Meet the Sierra Madre Network Cooperatives

60+ women, 14 communities, 4 municipalities, 1 regional network for social, economic, and gender empowerment

Sihuame Tekikame

Acaxochitlán, Hidlgo

Ya Bombé Uedi Ko Nä Müi

Huehuetla, Hidalgo

Yu Danxu Mpfei Di Töi

San Bartolo Tutotepec, Hidalgo

Tierra de Bordadoras

Tenango de Doria, Hidalgo

Sihuame Tekikame

Named in Náhuatl, Sihuame Tekikame (Working Women) is a powerful group of women with a diverse range of skills, backgrounds, and interests. United in their mission, members produce handcrafted wooden toys and furniture, decorative art from pinecones and felt, traditional woven belts, embroidered clothing, and even tamarind sweets.

Products: Embroidered clothing, home goods & accessories, woven belts, handcrafted wooden toys & furniture, traditional sweets.

Ya Bombé Uedi Ko Nä Müi

The women of Ya Bombé are a true force. Some members have been PSYDEH partners for over 15 years! Empowered to work and grow together, cooperative members use traditional Huehuetla cross-stitch and Tenango embroidery techniques to craft intricate traditional textiles. They also are commercializing locally-produced coffee and honey.

Products: Embroidered clothing, home goods & accessories, local coffee & honey.

Yu Danxu Mpfei Di Töi

The women of Yu Danxu Mpefí Di Töí (Working Women of San Bartolo) are speakers and protectors of ñuhu, a dialect of the Otomí language. Together this dynamic group is hard at work producing clay comals, floral arrangements, handmade cacao, farm eggs & Creole corn to sell at their weekly market while also crafting elaborate petate, cross-stitch & Tenango embroidery.

Products: Embroidered clothing, home goods & accessories, clay comals, handmade cacao, foam flower arrangements.

Tierra de Bordadoras

Hailing from Tenango de Doria, the namesake town for one of Mexico’s most famous embroidery traditions, Tierra de Bordadoras (Land of Embroiderers) specialize in intricately embroidered clothing, accessories, and home goods. Recently, the group was selected for a generous WARP artist grant and began a collaboration with a premium fashion label based in Mexico City.

Products: Embroidered clothing, home goods & accessories.

Why cooperatives?

Women-led cooperatives play a crucial role in promoting social, economic, and gender equality in marginalized and Indigenous communities in rural Hidalgo, Mexico by fostering local economic empowerment, building community resilience, and challenging traditional gender roles. Women-led cooperatives in rural Hidalgo, Mexico contribute to a regional paradigm shift through:

Economic empowerment
  • Income generation: Women-led cooperatives often engage in income-generating activities, providing members with financial resources and economic independence.
  • Fair wages: Cooperatives can advocate for fair wages and better working conditions, ensuring that care work is adequately compensated.
Skill development, knowledge sharing and education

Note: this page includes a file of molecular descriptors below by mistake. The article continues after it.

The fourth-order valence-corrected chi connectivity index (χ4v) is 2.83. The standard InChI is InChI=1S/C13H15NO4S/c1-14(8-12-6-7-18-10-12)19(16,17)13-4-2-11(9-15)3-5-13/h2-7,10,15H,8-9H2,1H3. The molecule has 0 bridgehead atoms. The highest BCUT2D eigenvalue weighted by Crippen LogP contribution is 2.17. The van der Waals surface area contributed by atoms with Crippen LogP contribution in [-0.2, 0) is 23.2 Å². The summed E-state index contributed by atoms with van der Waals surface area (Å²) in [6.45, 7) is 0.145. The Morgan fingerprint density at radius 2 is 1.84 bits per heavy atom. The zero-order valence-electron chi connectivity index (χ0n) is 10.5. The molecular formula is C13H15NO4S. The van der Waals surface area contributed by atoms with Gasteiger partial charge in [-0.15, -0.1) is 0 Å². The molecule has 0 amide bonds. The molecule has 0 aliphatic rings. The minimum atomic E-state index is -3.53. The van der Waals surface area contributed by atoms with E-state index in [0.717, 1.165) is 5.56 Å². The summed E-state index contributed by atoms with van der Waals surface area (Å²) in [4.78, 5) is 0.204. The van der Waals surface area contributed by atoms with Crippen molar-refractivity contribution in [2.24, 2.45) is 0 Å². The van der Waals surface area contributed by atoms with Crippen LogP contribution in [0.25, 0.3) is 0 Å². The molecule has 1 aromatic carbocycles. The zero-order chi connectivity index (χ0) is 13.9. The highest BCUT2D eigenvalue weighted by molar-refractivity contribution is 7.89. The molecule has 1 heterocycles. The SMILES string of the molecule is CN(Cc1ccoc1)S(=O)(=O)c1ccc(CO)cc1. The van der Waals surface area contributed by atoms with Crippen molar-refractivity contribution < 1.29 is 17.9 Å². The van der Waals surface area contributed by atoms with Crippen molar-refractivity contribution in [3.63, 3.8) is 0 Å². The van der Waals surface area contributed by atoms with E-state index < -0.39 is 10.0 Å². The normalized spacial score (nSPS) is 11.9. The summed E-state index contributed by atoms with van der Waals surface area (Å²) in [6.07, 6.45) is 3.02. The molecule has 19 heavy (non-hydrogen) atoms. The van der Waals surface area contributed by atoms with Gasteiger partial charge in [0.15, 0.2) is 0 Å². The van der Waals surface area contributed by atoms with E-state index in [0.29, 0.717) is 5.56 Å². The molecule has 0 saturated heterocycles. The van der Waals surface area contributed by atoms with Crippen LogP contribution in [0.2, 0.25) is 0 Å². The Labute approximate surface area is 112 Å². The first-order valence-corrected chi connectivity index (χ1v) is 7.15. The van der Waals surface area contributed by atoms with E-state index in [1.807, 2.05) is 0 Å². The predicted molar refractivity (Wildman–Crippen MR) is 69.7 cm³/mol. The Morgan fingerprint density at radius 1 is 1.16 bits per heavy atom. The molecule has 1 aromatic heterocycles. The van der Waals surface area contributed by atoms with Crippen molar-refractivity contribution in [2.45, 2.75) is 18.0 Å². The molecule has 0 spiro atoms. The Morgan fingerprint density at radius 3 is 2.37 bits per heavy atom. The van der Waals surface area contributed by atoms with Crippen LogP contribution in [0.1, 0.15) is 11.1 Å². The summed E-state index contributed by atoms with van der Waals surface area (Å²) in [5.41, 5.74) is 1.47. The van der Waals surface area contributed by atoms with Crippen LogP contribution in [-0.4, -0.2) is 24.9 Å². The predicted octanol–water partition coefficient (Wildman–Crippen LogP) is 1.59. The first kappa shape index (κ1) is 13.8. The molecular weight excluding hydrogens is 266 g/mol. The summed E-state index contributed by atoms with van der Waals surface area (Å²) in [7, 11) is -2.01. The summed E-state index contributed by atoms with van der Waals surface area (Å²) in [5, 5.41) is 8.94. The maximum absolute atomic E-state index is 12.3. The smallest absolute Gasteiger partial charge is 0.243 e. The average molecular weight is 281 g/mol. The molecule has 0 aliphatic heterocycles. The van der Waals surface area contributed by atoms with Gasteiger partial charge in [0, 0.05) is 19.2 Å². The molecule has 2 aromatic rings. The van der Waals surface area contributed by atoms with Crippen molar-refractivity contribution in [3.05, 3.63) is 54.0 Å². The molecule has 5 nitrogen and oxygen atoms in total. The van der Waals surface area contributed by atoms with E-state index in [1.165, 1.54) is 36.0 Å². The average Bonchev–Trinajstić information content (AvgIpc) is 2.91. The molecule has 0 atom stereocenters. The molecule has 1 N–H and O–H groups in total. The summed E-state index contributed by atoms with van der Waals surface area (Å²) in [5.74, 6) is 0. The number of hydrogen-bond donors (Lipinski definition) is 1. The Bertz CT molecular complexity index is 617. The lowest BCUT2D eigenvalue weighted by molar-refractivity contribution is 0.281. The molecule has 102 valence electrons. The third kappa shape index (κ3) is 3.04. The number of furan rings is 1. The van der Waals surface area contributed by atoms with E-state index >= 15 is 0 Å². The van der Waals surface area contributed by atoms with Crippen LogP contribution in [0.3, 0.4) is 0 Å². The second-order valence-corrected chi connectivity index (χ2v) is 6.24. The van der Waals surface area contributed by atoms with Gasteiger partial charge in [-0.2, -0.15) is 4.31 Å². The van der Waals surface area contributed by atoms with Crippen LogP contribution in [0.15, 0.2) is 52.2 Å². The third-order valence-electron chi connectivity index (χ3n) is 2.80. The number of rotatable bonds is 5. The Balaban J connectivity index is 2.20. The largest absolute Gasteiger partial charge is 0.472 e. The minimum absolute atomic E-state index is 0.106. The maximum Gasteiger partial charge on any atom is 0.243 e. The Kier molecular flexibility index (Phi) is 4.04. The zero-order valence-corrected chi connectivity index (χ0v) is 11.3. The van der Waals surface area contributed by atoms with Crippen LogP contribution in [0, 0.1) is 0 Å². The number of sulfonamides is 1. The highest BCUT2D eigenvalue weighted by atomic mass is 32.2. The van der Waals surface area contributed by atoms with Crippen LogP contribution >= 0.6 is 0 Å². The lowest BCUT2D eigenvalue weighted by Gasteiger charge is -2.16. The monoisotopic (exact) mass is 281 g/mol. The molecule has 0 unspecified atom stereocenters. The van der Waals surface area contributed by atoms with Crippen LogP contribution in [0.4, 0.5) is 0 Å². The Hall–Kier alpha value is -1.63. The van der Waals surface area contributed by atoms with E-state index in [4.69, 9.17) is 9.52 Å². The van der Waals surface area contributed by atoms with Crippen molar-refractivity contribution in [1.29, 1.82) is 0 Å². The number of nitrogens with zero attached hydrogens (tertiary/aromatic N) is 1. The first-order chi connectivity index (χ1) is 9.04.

• Training and capacity building: Women in cooperatives receive training focused in personal and professional development skills, including self-esteem, discrimination and gender-based violence, collective decision-making, plant medicine, teamwork, product design, market analysis, finances, marketing, and other relevant areas. This enhances their expertise and contributes to the overall impact of their network.
  • Community workshops: Cooperatives can organize workshops and educational programs on topics related to the most pressing community-based needs. This contributes to knowledge-sharing within communities.
Community care initiatives
  • Collective care services: Cooperatives can establish community-based care services that address the specific needs of local populations. This includes childcare, eldercare, and other support services.
  • Mutual support networks: Women-led cooperatives foster a sense of community and mutual support, creating networks that enable members to share collective responsibilities.
Advocacy for inclusive policies
  • Policy Influence: Cooperatives can collectively advocate for policies that recognize and support a regional systems change and address local inequalities. This may involve lobbying for better social protection, fair labor practices, and policies that promote gender equality.
Challenge gender norms
  • Leadership Roles: Women-led cooperatives challenge traditional gender norms by providing opportunities for women to take on leadership roles within the organization. This, in turn, challenges broader societal perceptions of women’s capabilities.
  • Changing Perceptions: Through their actions and achievements, women-led cooperatives contribute to changing societal perceptions about the roles and contributions of women, including in the context of dominant regional gender roles.
Intersectional approaches
  • Addressing multiple dimensions of inequality: Women-led cooperatives can adopt intersectional approaches that consider the multiple dimensions of inequality, such as race, ethnicity, socio-economic status, and disability, within the context of rural Hidalgo, Mexico.
Building more resilient communities
  • Social and economic resilience: By empowering women economically and socially, cooperatives contribute to building more resilient communities that can better address local challenges.
  • Crisis response: Women-led cooperatives are often well-positioned to respond to crises, such as health emergencies, by mobilizing community resources to respond to urgent needs.

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